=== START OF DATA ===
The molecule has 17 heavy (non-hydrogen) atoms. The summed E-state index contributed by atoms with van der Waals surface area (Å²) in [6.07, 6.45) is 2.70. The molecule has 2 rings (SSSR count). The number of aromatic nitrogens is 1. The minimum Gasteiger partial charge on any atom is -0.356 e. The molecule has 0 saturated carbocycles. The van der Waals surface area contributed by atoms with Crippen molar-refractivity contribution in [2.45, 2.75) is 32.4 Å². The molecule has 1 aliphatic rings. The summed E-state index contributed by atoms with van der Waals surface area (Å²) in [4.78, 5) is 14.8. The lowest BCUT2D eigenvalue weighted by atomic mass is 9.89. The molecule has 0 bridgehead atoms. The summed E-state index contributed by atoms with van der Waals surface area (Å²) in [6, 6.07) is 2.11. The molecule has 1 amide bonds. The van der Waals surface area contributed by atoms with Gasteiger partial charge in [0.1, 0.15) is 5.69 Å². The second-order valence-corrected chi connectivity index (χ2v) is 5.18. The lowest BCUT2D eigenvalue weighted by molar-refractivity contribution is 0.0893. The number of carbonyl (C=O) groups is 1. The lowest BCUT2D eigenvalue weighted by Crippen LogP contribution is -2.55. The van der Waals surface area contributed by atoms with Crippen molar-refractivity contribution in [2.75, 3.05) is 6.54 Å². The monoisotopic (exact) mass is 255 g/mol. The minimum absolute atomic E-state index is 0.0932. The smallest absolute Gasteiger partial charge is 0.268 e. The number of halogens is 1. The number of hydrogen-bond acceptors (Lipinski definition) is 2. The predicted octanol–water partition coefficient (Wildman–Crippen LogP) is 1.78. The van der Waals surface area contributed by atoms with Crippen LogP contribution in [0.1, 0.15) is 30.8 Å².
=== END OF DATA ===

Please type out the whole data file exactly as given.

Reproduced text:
The molecule has 17 heavy (non-hydrogen) atoms. The summed E-state index contributed by atoms with van der Waals surface area (Å²) in [6.07, 6.45) is 2.70. The molecule has 2 rings (SSSR count). The number of aromatic nitrogens is 1. The minimum Gasteiger partial charge on any atom is -0.356 e. The molecule has 0 saturated carbocycles. The van der Waals surface area contributed by atoms with Crippen molar-refractivity contribution in [2.45, 2.75) is 32.4 Å². The molecule has 1 aliphatic rings. The summed E-state index contributed by atoms with van der Waals surface area (Å²) in [4.78, 5) is 14.8. The lowest BCUT2D eigenvalue weighted by atomic mass is 9.89. The molecule has 0 bridgehead atoms. The summed E-state index contributed by atoms with van der Waals surface area (Å²) in [6, 6.07) is 2.11. The molecule has 1 amide bonds. The van der Waals surface area contributed by atoms with Gasteiger partial charge in [0.1, 0.15) is 5.69 Å². The second-order valence-corrected chi connectivity index (χ2v) is 5.18. The lowest BCUT2D eigenvalue weighted by molar-refractivity contribution is 0.0893. The number of carbonyl (C=O) groups is 1. The lowest BCUT2D eigenvalue weighted by Crippen LogP contribution is -2.55. The van der Waals surface area contributed by atoms with Crippen molar-refractivity contribution in [2.75, 3.05) is 6.54 Å². The monoisotopic (exact) mass is 255 g/mol. The minimum absolute atomic E-state index is 0.0932. The smallest absolute Gasteiger partial charge is 0.268 e. The number of halogens is 1. The number of hydrogen-bond acceptors (Lipinski definition) is 2. The predicted octanol–water partition coefficient (Wildman–Crippen LogP) is 1.78. The van der Waals surface area contributed by atoms with Crippen LogP contribution in [0.1, 0.15) is 30.8 Å².